Like others on the defense, the catcher in baseball has an assignment when the ball is hit. Most of the time, it’s guarding the plate. On pop-ups and bunts, however, the play for the put-out is very often all his. No matter what the play, the catcher ought to toss his mask aside as quickly as possible.
To field the bunt, the catcher (presumably right-handed) should always try to go to the left of the ball-make a little circle if he can-so he’ll be in good position to throw when he comes up with it. If the ball is still rolling when the catcher reaches it, he should stab his glove down in front of it to stop the roll, then scoop his glove and bare hand together for the pickup. If the ball has stopped, the catcher can make the pickup with the bare hand.
Catch It With Your Nose
On all pop-ups, the catcher wants to get under the ball as quickly as he can and be waiting as the ball comes down. Since pop-ups to the catcher are caused by a sharp undercut of the ball, the ball spins at terrific speed. The spin will make the ball “move” in one direction or another but usually toward the infield. The catcher must be careful of this drift as the ball comes down and not try to catch it with the arms extended, else he will suddenly find that his arms are two inches short!
To keep the ball from floating out of reach, the catcher should keep his nose right underneath it. “Catch it with your nose” the pros say. (It’s a good idea, too, to blink eyes rapidly as they follow downward flight of the ball. This helps prevent “blind staggers.”) On pop-ups that go in back of the catcher, the spin caused by the undercut of the bat often makes the ball curve as it goes up.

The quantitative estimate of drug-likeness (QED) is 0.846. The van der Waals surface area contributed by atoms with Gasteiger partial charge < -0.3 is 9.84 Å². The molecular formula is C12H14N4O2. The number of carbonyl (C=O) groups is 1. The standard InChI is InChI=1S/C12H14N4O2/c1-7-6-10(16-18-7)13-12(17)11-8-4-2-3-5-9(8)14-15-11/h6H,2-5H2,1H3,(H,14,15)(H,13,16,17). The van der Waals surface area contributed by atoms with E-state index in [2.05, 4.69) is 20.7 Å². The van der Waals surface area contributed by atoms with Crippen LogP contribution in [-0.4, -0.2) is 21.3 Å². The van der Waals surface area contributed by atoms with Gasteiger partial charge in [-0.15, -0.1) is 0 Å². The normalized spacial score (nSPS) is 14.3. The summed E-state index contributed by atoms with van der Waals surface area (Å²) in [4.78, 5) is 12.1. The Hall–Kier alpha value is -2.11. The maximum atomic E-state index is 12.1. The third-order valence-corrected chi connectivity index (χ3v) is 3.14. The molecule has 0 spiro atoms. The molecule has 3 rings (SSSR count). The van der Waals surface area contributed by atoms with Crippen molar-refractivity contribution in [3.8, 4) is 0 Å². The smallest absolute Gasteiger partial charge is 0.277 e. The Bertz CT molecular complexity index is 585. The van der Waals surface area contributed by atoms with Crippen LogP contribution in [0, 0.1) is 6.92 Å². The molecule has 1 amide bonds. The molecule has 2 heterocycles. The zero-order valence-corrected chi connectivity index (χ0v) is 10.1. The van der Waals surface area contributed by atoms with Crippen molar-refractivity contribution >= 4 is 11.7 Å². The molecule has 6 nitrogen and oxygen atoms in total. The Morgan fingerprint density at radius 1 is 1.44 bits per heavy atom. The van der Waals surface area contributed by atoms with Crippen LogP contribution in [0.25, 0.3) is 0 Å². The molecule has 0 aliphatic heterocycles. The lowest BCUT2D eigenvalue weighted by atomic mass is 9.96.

As a general rule, it will curve toward the batter if he undercuts an outside pitch and away from him if the pitch is inside. Thus, if the ball goes up over the catcher’s left shoulder, he should turn to his right to go back and under. That way, he will usually find the ball curving toward him, making the catch much easier. If the ball goes up over the right shoulder, the catcher should turn left to chase it.
Catchers Cover 3rd
There are three times when the catcher in baseball covers 3rd. The first and most important is part of his assignment in the bunt defense with a runner on 1st. The catcher charges into the diamond on the bunt, but if the third baseman fields the ball, he circles to his left and hustles to 3rd. If he doesn’t do that, the base will be open and the runner advancing from 1st to 2nd can continue to 3rd.
The catcher also occasionally finds himself on 3rd during a run-down between home and 3rd. He again goes to 3rd when both the shortstop and second baseman chase a pop fly directly in back of 2nd with runners on base. (Third baseman takes 2nd, pitcher covers home.) It’s a good idea for catchers to back up 1st when the bases are unoccupied and the batter hits a grounder to the infield. This is especially important in a close ball game. The catcher, to make this back-up play, should start running at the crack of the bat and head for a spot at least 20 feet to the foul side of 1st. Thus, if the ball gets by the first base-man, the catcher and ball will arrive at about the same time and the catcher will be able to either hold the runner on 1st or nip him going into 2nd if he tries to advance.
Remember, it is imperative that the catcher in baseball be thoroughly versed in the skills and technique required.
Source by Ruth Cracknell